Former Local Government Minister Saviour Kasukuwere, who was forced to run for his dear life last November after the Zimbabwe Defence Forces temporarily seized control of all key state institutions before deposing then president Robert Mugabe, has returned home after a six-month self-imposed exile in South Africa.
According to the privately-owned Newsday newspaper, Kasukuwere returned home aboard a South African Airways aircraft midday in Harare and was immediately whisked away in a vehicle believed to be owned by the Criminal Investigation Department (CID).
He was questioned by the CID on issues not made public and then set free.
Some Zanu PF youth, led by Harare provincial chairperson Godwin Gomwe, staged a demonstration at the airport accusing the former Zanu PF political commissar of corruption.
The youth were caught in a video circulating on social media as saying that Kasukuwere allegedly pilfered funds under Zimbabwe’s indigenization program.
The former minister was not available for comment.
The state-controlled Herald newspaper quoted Kasukuwere as saying he will stay out of politics and denied reports that he is set to lead the Zimbabwe Patriotic Front linked to former president Robert Mugabe and the so-called Generation 40 (G40) faction of the ruling party, which wanted Mrs. Grace Mugabe to succeed her husband.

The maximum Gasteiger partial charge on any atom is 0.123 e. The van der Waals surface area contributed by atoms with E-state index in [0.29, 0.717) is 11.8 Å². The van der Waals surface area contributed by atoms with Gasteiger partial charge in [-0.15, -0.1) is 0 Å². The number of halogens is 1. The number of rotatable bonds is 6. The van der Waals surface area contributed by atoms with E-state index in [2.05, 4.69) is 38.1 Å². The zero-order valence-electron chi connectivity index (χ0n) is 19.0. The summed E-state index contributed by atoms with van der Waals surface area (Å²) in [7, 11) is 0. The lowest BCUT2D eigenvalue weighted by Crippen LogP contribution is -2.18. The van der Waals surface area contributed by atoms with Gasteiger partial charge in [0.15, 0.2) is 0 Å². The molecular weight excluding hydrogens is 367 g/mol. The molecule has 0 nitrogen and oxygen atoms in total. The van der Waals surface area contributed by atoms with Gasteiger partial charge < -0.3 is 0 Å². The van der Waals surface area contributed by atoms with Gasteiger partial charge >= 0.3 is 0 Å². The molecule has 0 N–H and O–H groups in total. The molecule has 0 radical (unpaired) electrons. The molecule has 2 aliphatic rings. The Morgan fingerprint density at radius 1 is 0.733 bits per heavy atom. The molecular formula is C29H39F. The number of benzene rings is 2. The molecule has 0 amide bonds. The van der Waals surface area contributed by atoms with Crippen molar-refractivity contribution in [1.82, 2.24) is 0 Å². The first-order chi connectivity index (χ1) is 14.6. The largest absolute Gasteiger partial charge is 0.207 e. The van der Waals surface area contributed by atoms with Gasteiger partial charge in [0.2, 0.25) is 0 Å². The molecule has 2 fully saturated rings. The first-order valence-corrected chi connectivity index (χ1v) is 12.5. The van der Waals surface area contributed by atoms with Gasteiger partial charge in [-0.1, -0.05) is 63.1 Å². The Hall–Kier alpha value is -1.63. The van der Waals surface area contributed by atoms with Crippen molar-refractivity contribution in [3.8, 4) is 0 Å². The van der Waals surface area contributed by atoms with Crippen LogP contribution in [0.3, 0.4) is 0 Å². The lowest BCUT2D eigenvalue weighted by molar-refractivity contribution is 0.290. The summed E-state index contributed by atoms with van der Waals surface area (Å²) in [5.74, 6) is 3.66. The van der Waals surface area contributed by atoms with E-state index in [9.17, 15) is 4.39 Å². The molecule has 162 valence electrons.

The Zimbabwe Defence Forces claimed that they wanted to get rid of “criminals” surrounding Mugabe when they launched what they termed Operation Restore Legacy in November last year that led to the end of Mugabe’s 37 years in power.
Kasukuwere fled to South Africa together with former Higher Education Minister Jonathan Moyo, former Youth Affairs Minister Patrick Zhuwao and several others who were linked to G40.
They were outmaneuvered by then Vice President Emmerson Mnangagwa’s Team Lacoste faction of the ruling party, which wanted him to replace Mugabe.
Moyo, Zhuwao and other G40 members are still in self-imposed exile.